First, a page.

Amina Gul*, Naheed Gul**, Syed Luqman Shuaib*, Shahina Mumtaz*, Ijaz Ali***
and Jawad Ahmed****
*Department of Pathology, Khyber Medical College, Peshawar, **Department of Medicine. Shifa College of Medicine, Islamabad, ***Department of Biosciences COMSATS Institute of Information Technology, Islamabad,****Institute of Basic Medical Sciences (IBMS), Khyber Medical University (KMU), Peshawar
Background: Hepatitis C Virus has been characterized into seven major genotypes and multiple subtypes which display variable distribution across the globe. Accurate identification of Hepatitis C Virus genotypes prior to initiating antiviral therapy plays a vital role in the management of chronic Hepatitis C Virus infected patients. Diverse genotypes of Hepatitis C Virus differ with respect to treatment response, nature as well as duration of therapy. Due to treatment associated side effects and high costs, Hepatitis C Virus genotype determination especially among non-responders is required to help these patients in selection of appropriate antiviral therapy.
Objectives: The aim of this study was to find out the frequency of HCV genotypes among non-responders to combination therapy.
Patients and Methods: This descriptive study was carried out at Institute of Basic Medical Sciences, Khyber Medical University Peshawar from January 2016 to June 2016 after institutional ethical approval. Serum samples were collected from 110 chronic HV infected patients who failed to respond to either Conventional or Pegylated Interferon therapy. Identification of HCV genotype was performed using two sets of newly designed primers in a modified type specific nested PCR based genotyping assay. Agarose gel electrophoresis was carried out for identification of genotype specific PCR product.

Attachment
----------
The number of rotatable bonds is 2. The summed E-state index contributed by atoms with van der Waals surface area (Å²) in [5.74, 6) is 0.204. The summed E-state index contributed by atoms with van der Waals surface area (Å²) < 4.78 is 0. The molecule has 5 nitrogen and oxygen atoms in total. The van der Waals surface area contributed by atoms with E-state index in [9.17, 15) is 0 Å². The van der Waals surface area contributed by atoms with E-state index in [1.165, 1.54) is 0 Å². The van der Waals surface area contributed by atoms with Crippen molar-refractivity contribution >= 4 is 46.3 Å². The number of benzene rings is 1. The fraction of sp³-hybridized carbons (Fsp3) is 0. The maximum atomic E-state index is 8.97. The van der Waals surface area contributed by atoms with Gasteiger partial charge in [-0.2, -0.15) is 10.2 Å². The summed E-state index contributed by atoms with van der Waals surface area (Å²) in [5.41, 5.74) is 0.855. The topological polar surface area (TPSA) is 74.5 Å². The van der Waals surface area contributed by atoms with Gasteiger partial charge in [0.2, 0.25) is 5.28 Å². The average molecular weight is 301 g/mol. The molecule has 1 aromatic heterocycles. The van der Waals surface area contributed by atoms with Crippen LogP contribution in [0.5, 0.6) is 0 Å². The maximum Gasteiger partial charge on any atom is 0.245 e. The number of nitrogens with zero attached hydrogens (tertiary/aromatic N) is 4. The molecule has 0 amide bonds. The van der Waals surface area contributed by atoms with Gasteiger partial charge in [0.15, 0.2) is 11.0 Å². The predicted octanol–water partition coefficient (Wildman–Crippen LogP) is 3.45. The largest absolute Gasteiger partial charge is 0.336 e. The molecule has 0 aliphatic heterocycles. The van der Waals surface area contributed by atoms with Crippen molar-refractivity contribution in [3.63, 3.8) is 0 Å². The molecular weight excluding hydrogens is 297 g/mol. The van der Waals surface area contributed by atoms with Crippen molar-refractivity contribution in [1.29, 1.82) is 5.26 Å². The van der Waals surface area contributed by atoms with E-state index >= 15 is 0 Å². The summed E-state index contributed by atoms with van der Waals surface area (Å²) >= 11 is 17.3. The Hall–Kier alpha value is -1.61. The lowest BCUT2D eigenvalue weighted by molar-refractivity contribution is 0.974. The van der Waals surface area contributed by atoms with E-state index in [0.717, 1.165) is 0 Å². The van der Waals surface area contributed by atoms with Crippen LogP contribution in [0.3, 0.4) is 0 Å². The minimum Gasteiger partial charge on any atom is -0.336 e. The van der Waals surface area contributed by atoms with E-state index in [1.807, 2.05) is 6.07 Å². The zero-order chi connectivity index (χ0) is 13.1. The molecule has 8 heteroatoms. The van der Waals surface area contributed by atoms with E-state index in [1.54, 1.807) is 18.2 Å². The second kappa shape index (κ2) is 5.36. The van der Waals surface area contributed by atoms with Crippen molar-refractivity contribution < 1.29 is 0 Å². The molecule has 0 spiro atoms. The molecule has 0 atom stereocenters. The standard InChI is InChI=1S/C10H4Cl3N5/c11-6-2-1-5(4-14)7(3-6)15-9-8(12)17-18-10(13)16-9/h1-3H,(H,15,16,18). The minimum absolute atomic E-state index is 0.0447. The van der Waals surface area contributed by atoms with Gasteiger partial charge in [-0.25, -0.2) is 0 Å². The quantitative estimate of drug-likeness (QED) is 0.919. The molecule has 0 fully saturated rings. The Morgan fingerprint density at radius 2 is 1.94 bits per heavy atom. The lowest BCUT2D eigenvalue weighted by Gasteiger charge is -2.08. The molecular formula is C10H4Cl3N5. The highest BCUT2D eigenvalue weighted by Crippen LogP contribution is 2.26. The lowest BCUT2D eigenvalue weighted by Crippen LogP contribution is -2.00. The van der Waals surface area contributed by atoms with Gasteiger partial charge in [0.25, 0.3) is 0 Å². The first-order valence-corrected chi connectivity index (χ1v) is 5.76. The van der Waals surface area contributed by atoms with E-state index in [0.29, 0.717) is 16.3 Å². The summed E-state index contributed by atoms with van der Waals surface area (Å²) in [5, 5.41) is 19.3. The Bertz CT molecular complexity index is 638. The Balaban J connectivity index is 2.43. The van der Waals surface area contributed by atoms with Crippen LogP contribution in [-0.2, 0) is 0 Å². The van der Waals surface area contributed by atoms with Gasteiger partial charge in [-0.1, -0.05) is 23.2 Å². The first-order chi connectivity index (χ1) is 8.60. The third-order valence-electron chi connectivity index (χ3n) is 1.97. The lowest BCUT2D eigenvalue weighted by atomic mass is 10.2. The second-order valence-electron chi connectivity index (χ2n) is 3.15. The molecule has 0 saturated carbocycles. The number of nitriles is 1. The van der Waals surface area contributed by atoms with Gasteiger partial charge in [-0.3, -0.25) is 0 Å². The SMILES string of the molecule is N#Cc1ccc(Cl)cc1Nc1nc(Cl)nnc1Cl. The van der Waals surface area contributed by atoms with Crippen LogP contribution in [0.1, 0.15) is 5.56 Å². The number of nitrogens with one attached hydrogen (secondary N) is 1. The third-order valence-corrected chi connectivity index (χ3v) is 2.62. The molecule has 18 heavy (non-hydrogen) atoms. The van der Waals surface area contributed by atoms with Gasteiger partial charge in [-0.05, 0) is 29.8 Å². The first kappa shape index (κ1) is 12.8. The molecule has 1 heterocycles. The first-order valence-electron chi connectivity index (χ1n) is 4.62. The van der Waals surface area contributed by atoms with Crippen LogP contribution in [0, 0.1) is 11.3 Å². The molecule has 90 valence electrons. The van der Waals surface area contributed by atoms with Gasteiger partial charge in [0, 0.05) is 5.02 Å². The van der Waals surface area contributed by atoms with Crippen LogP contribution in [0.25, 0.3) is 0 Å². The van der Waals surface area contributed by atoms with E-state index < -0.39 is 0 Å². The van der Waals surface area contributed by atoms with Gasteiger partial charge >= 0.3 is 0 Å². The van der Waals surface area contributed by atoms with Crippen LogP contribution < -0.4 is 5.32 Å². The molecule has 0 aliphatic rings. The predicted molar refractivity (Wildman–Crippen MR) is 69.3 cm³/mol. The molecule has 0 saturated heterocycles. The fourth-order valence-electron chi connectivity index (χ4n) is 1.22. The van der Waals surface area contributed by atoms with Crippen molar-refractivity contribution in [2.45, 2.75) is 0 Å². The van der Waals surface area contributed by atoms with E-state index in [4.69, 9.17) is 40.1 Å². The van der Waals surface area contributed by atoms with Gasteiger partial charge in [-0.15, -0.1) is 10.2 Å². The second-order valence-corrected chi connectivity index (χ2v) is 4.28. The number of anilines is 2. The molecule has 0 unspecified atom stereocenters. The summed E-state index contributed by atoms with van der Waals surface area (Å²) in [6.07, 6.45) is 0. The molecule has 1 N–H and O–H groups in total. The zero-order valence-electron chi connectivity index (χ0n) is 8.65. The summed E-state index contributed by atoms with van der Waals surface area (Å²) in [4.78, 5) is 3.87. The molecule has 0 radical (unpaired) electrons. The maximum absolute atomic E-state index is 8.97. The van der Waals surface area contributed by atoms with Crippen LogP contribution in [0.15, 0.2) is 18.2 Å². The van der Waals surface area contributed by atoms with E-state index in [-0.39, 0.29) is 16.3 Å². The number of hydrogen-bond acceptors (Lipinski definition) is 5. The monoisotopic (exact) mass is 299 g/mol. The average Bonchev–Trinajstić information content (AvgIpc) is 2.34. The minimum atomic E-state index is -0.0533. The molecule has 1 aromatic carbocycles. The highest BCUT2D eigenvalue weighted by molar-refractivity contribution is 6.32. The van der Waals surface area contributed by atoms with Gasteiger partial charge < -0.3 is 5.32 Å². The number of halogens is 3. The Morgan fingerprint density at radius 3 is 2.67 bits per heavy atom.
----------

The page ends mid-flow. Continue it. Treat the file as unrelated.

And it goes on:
Results: Among 110 actively infected samples, majority (53.4%) of the infections were attributed to HCV genotype 3a. Among other subtypes, HCV 1b (17.1%) and 1a (9.4%) genotypes were predominantly observed. HCV 3b, 2a and 2b accounted for infection in 8.2%, 5.4% and 3.3% of the patients respectively. Mixed infections with more than one type in a single specimen were found in 2.1% of the isolates, while 1.1% of the samples remained untypeable.
Conclusion: The current study reports a high frequency of Hepatitis C Virus 3a among studied isolates. Emerging resistance against antiviral therapy might be attributed to HCV 1b, 1a and other subtypes observed among non-responders.
Key Words: Hepatitis C Virus, HCV Genotype, Antiviral therapy